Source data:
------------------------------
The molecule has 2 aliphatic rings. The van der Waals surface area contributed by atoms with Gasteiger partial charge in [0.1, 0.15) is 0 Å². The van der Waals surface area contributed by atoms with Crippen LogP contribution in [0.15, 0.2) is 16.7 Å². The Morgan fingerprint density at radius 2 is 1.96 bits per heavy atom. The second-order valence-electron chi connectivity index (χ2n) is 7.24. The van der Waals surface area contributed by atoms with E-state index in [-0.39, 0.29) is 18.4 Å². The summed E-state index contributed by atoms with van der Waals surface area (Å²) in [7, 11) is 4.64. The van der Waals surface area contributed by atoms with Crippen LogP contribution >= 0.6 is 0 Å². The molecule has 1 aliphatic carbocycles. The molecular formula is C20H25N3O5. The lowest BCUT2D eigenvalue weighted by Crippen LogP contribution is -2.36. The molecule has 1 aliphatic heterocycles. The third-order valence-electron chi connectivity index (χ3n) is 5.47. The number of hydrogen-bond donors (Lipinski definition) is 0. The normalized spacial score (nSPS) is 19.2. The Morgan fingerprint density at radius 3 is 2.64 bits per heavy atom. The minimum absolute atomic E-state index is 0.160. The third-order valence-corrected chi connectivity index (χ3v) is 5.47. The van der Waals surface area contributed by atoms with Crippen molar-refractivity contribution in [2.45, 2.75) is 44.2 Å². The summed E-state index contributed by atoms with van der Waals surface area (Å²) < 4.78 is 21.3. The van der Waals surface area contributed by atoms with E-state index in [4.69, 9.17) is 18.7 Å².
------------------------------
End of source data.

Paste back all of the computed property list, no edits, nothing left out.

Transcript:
The molecule has 2 aliphatic rings. The van der Waals surface area contributed by atoms with Gasteiger partial charge in [0.1, 0.15) is 0 Å². The van der Waals surface area contributed by atoms with Crippen LogP contribution in [0.15, 0.2) is 16.7 Å². The Morgan fingerprint density at radius 2 is 1.96 bits per heavy atom. The second-order valence-electron chi connectivity index (χ2n) is 7.24. The van der Waals surface area contributed by atoms with E-state index in [-0.39, 0.29) is 18.4 Å². The summed E-state index contributed by atoms with van der Waals surface area (Å²) in [7, 11) is 4.64. The van der Waals surface area contributed by atoms with Crippen LogP contribution >= 0.6 is 0 Å². The molecule has 1 aliphatic carbocycles. The molecular formula is C20H25N3O5. The lowest BCUT2D eigenvalue weighted by Crippen LogP contribution is -2.36. The molecule has 1 aliphatic heterocycles. The third-order valence-electron chi connectivity index (χ3n) is 5.47. The number of hydrogen-bond donors (Lipinski definition) is 0. The normalized spacial score (nSPS) is 19.2. The Morgan fingerprint density at radius 3 is 2.64 bits per heavy atom. The minimum absolute atomic E-state index is 0.160. The third-order valence-corrected chi connectivity index (χ3v) is 5.47. The van der Waals surface area contributed by atoms with Crippen molar-refractivity contribution in [2.45, 2.75) is 44.2 Å². The summed E-state index contributed by atoms with van der Waals surface area (Å²) < 4.78 is 21.3. The van der Waals surface area contributed by atoms with E-state index in [4.69, 9.17) is 18.7 Å².